if the universe is infinite you could never reach its edge. you would just keep going, on and on and on, and on. now the fact that its expanding- well things are just getting further apart in regards to each other, it doesnt mean it had a discernible edge to begin with, and that edge is getting further and further away.

if you say its finite, then its not really a 'uni-verse' it would simply be a smaller verse that is contained in another larger dimension of other universes, which in turn form an endless loop. like that theory of a universe exisiting in every atom of your body, and your universe simply being part on an atom in another beings body somewhere far far away


still thats just my random spec, anyone got some cool sites where this is discussed by people who actually have more of a clue than me
thnks.



posted on Jan, 29 2005 @ 07:56 PM
link   
On the other side of a black hole some scientists say that their is a white hole where all of the stuff comes out of,they just don't know where it comes out


E_T

posted on Jan, 30 2005 @ 03:26 AM
link   

Originally posted by painkiller
if the universe is infinite you could never reach its edge. you would just keep going, on and on and on, and on. now the fact that its expanding- well things are just getting further apart in regards to each other, it doesnt mean it had a discernible edge to begin with, and that edge is getting further and further away.
Actually fact that there isn't edge doesn't mean it has to be infinite.
Like Earth, surface area is definitely finite but you can continue travelling in straight line forever without hitting some edge.



posted on Jan, 30 2005 @ 03:59 AM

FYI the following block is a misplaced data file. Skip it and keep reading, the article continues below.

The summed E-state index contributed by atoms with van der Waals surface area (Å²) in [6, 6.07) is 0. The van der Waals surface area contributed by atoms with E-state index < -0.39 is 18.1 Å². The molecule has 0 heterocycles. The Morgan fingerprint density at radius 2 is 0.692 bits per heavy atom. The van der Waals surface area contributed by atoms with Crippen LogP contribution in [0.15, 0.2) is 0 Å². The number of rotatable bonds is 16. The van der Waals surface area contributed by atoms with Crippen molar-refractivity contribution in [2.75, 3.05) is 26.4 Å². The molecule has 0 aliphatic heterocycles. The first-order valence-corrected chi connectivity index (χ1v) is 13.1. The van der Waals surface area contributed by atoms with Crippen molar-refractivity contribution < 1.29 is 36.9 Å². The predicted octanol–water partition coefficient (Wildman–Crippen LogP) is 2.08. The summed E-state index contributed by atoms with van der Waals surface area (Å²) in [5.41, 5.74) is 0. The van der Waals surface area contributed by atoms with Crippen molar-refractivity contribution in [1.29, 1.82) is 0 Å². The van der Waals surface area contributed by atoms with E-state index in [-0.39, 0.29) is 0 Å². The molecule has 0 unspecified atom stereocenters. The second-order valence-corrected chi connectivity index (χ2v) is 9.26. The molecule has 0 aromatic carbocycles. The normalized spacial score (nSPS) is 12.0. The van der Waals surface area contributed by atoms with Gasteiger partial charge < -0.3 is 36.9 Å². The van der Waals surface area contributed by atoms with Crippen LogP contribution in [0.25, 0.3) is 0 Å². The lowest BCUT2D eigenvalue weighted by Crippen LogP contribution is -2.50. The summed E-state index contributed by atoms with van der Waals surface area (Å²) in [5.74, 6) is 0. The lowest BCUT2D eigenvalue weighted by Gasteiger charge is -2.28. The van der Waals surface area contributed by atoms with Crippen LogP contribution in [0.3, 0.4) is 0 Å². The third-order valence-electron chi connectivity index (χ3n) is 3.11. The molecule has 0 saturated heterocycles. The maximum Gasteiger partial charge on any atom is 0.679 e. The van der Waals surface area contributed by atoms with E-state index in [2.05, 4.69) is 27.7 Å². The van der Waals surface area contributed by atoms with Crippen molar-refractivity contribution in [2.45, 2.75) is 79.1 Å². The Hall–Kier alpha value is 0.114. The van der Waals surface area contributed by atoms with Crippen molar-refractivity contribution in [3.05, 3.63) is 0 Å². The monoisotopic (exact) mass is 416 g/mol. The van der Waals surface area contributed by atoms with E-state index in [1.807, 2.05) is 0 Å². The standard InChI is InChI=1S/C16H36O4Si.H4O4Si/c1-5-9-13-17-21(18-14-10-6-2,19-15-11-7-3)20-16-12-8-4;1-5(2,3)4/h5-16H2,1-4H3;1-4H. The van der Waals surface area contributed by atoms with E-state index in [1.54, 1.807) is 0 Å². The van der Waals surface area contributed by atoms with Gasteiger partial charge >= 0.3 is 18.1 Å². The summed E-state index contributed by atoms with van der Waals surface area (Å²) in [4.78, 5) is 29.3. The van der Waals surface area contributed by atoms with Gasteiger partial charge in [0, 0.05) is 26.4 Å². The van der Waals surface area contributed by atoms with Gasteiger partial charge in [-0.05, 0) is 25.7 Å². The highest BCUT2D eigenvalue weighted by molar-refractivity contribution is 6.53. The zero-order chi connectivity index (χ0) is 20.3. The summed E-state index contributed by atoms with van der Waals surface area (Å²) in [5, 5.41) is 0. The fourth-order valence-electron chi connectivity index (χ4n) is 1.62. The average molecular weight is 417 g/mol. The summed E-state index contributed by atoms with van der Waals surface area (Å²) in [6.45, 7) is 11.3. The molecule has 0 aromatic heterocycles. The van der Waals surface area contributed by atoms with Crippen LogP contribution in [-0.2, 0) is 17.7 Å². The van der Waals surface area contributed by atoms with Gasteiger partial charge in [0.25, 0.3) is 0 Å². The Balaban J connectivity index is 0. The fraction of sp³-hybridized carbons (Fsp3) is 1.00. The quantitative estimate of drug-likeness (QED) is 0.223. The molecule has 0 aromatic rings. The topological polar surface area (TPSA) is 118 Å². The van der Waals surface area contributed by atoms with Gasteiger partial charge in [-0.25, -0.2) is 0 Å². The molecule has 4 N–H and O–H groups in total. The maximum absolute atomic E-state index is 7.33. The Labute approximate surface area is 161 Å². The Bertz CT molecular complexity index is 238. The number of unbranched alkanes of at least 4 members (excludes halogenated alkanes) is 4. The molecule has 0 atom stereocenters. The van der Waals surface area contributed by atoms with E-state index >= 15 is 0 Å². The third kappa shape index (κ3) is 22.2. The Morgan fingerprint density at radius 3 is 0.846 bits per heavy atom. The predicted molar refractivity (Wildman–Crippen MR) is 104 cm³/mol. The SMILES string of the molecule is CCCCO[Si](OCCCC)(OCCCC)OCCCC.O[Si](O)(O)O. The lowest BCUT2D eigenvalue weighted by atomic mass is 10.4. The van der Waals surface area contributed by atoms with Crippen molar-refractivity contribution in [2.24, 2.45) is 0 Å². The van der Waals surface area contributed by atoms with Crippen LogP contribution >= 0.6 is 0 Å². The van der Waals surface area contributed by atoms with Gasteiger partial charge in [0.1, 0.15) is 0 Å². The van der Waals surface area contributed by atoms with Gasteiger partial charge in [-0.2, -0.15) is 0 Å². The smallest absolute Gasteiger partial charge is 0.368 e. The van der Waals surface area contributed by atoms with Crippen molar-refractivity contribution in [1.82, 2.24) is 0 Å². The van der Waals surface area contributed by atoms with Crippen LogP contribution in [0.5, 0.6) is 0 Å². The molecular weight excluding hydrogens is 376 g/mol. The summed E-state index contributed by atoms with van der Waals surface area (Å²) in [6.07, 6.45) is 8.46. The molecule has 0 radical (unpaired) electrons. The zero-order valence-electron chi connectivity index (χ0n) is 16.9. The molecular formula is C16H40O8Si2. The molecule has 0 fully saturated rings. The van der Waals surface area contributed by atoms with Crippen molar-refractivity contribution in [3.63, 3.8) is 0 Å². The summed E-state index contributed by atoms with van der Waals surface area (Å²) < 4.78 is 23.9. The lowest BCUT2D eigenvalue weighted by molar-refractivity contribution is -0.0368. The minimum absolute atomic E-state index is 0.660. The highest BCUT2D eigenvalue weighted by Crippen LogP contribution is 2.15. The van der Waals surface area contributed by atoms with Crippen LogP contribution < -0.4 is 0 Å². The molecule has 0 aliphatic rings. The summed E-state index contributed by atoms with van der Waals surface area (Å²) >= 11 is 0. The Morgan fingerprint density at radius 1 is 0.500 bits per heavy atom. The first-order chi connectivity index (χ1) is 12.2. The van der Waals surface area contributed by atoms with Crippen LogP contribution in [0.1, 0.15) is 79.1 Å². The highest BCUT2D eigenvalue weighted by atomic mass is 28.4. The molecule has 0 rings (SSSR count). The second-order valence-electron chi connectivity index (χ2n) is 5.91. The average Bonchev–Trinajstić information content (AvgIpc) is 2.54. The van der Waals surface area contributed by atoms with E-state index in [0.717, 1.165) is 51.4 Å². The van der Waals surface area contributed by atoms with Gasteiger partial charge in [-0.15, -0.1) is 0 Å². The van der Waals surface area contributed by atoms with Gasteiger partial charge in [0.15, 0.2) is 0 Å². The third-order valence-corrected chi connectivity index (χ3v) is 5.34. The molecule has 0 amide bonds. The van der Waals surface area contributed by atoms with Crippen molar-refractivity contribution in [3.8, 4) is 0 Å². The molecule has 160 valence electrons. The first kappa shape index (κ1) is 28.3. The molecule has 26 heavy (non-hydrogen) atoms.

link   


The de Sitter universe solved Einstein's relativistic equations for an empty universe, so that gravitational forces were not important. It is interesting because it featured a system where measuring rods became shorter as the edge of the universe was approached. This allows the universe to be finite but to measure as infinite when inside, as the ruler keeps shrinking as you try to make the measurement! Another feature is that the shortest distance between two points is not the expected 'straight line'.


taken from here

i believe that most astrophysicsts atm agree in general to the rubber-band universe theory, where-upon it is expanding up to a certain point, then it will contract upon itself.

and for the sake of staying on topic,



The Milky Way's light distorted at the event horizon of a black hole.

if one were to be sucked into the singulary,



i think you would just be taken apart atom by atom and spewed back out as radioactive debris.
so there is no other side to a black hole


[edit on 30/1/05 by painkiller]



posted on Jan, 30 2005 @ 05:04 AM
link   

Originally posted by Britguy
I have this theory that it's where all those things we "lose" over the years go to.
You know, all those odd socks that disappear somewhere between the laundry basket and the dryer. Things we are adamant we left on the shelf inside the front door only a couple of days ago that have now gone


LMAO

"and a man shall lose his hammer, which he put down just the other night, about eight oclock, and shall not knowwhere these things are" ~ monty python life of brian



posted on Jan, 30 2005 @ 01:34 PM
link   
yes, matter can b turned into energy, ever try burning a piece of wood?



posted on Jan, 30 2005 @ 01:55 PM
link   

Originally posted by Paladin327
yes, matter can b turned into energy, ever try burning a piece of wood?


No matter is consumed while burning wood. A better example would be nuclear fission, where about 1% of the matter involved is released directly as energy.



posted on Jan, 31 2005 @ 08:24 PM
link   
this will sound naive and stupid. i know nothing about blackholes...but why don't we just send something up there (without men in it ofcourse) and let it go in the black holes, and see what happens, then it could send photos back etc. but maybe if it was that simple they'd have already done it.
suse



posted on Jan, 31 2005 @ 09:13 PM
link   

Originally posted by Quest